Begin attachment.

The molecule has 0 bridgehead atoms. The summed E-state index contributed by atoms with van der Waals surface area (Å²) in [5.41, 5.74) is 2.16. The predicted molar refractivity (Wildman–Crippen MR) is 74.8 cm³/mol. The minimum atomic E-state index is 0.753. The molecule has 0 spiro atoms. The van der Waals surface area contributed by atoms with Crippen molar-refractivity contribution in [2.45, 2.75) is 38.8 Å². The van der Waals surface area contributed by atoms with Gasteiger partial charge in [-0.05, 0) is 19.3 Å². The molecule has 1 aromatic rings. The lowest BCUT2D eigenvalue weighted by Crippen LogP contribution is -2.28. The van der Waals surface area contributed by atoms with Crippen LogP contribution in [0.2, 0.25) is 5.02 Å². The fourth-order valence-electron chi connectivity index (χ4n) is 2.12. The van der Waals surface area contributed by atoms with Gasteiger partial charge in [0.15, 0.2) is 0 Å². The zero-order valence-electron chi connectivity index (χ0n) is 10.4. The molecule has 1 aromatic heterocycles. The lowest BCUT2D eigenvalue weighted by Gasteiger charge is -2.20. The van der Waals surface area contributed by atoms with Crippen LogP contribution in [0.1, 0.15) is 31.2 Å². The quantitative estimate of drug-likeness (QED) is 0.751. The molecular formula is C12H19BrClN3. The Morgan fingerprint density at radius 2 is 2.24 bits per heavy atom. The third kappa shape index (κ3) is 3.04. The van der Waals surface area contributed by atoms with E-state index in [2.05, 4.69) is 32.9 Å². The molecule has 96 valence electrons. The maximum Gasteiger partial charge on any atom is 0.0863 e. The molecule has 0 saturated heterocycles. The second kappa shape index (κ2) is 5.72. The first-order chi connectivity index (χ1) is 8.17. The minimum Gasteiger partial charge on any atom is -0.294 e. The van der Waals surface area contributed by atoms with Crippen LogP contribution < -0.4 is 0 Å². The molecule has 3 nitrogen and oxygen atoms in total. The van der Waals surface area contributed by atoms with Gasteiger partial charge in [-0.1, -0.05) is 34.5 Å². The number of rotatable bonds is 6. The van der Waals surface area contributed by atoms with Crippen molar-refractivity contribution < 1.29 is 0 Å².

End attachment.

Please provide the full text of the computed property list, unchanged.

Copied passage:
The molecule has 0 bridgehead atoms. The summed E-state index contributed by atoms with van der Waals surface area (Å²) in [5.41, 5.74) is 2.16. The predicted molar refractivity (Wildman–Crippen MR) is 74.8 cm³/mol. The minimum atomic E-state index is 0.753. The molecule has 0 spiro atoms. The van der Waals surface area contributed by atoms with Crippen molar-refractivity contribution in [2.45, 2.75) is 38.8 Å². The van der Waals surface area contributed by atoms with Gasteiger partial charge in [-0.05, 0) is 19.3 Å². The molecule has 1 aromatic rings. The lowest BCUT2D eigenvalue weighted by Crippen LogP contribution is -2.28. The van der Waals surface area contributed by atoms with Crippen LogP contribution in [0.2, 0.25) is 5.02 Å². The fourth-order valence-electron chi connectivity index (χ4n) is 2.12. The van der Waals surface area contributed by atoms with Gasteiger partial charge in [0.15, 0.2) is 0 Å². The zero-order valence-electron chi connectivity index (χ0n) is 10.4. The molecule has 1 aromatic heterocycles. The lowest BCUT2D eigenvalue weighted by Gasteiger charge is -2.20. The van der Waals surface area contributed by atoms with Crippen LogP contribution in [0.1, 0.15) is 31.2 Å². The quantitative estimate of drug-likeness (QED) is 0.751. The molecular formula is C12H19BrClN3. The Morgan fingerprint density at radius 2 is 2.24 bits per heavy atom. The third kappa shape index (κ3) is 3.04. The van der Waals surface area contributed by atoms with E-state index in [2.05, 4.69) is 32.9 Å². The molecule has 96 valence electrons. The maximum Gasteiger partial charge on any atom is 0.0863 e. The molecule has 0 saturated heterocycles. The second kappa shape index (κ2) is 5.72. The first-order chi connectivity index (χ1) is 8.17. The minimum Gasteiger partial charge on any atom is -0.294 e. The van der Waals surface area contributed by atoms with Crippen LogP contribution < -0.4 is 0 Å². The molecule has 3 nitrogen and oxygen atoms in total. The van der Waals surface area contributed by atoms with Gasteiger partial charge in [-0.1, -0.05) is 34.5 Å². The number of rotatable bonds is 6. The van der Waals surface area contributed by atoms with Crippen molar-refractivity contribution < 1.29 is 0 Å².